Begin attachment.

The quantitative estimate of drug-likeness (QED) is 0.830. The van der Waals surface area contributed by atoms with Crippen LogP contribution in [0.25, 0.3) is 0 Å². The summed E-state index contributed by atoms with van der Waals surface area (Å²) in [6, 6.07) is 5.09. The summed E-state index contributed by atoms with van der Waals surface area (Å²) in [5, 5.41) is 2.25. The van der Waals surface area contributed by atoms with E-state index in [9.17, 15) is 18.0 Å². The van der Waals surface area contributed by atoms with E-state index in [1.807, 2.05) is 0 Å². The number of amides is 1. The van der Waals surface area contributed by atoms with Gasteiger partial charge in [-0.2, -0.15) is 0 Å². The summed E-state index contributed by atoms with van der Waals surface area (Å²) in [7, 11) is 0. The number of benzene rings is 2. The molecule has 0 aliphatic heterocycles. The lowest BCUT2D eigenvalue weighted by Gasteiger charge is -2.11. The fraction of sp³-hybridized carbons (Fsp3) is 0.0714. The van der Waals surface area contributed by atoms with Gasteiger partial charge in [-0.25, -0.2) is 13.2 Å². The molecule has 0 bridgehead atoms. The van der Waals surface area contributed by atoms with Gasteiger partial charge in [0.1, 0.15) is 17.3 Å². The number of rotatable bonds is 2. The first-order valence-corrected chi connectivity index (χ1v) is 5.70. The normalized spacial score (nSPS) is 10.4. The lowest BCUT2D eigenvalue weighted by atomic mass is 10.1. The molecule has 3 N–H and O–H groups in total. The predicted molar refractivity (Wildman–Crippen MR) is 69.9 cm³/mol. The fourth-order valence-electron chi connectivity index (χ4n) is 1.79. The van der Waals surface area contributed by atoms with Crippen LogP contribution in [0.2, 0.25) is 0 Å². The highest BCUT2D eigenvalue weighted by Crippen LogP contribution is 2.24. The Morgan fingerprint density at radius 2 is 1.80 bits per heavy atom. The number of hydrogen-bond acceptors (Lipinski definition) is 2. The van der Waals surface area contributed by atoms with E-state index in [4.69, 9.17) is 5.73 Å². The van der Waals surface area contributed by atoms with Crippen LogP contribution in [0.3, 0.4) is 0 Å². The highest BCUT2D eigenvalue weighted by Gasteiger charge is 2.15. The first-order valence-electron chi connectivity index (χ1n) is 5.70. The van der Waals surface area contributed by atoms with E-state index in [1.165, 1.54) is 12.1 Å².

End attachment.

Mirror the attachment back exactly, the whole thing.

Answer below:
The quantitative estimate of drug-likeness (QED) is 0.830. The van der Waals surface area contributed by atoms with Crippen LogP contribution in [0.25, 0.3) is 0 Å². The summed E-state index contributed by atoms with van der Waals surface area (Å²) in [6, 6.07) is 5.09. The summed E-state index contributed by atoms with van der Waals surface area (Å²) in [5, 5.41) is 2.25. The van der Waals surface area contributed by atoms with E-state index in [9.17, 15) is 18.0 Å². The van der Waals surface area contributed by atoms with E-state index in [1.807, 2.05) is 0 Å². The number of amides is 1. The van der Waals surface area contributed by atoms with Gasteiger partial charge in [-0.2, -0.15) is 0 Å². The summed E-state index contributed by atoms with van der Waals surface area (Å²) in [7, 11) is 0. The number of benzene rings is 2. The molecule has 0 aliphatic heterocycles. The lowest BCUT2D eigenvalue weighted by Gasteiger charge is -2.11. The fraction of sp³-hybridized carbons (Fsp3) is 0.0714. The van der Waals surface area contributed by atoms with Gasteiger partial charge in [-0.25, -0.2) is 13.2 Å². The molecule has 0 bridgehead atoms. The van der Waals surface area contributed by atoms with Gasteiger partial charge in [0.1, 0.15) is 17.3 Å². The number of rotatable bonds is 2. The first-order valence-corrected chi connectivity index (χ1v) is 5.70. The normalized spacial score (nSPS) is 10.4. The lowest BCUT2D eigenvalue weighted by atomic mass is 10.1. The molecule has 3 N–H and O–H groups in total. The predicted molar refractivity (Wildman–Crippen MR) is 69.9 cm³/mol. The fourth-order valence-electron chi connectivity index (χ4n) is 1.79. The van der Waals surface area contributed by atoms with Crippen LogP contribution in [0.2, 0.25) is 0 Å². The highest BCUT2D eigenvalue weighted by Crippen LogP contribution is 2.24. The Morgan fingerprint density at radius 2 is 1.80 bits per heavy atom. The number of hydrogen-bond acceptors (Lipinski definition) is 2. The van der Waals surface area contributed by atoms with E-state index in [4.69, 9.17) is 5.73 Å². The van der Waals surface area contributed by atoms with Crippen LogP contribution in [0.3, 0.4) is 0 Å². The highest BCUT2D eigenvalue weighted by Gasteiger charge is 2.15. The first-order valence-electron chi connectivity index (χ1n) is 5.70. The van der Waals surface area contributed by atoms with E-state index in [1.165, 1.54) is 12.1 Å².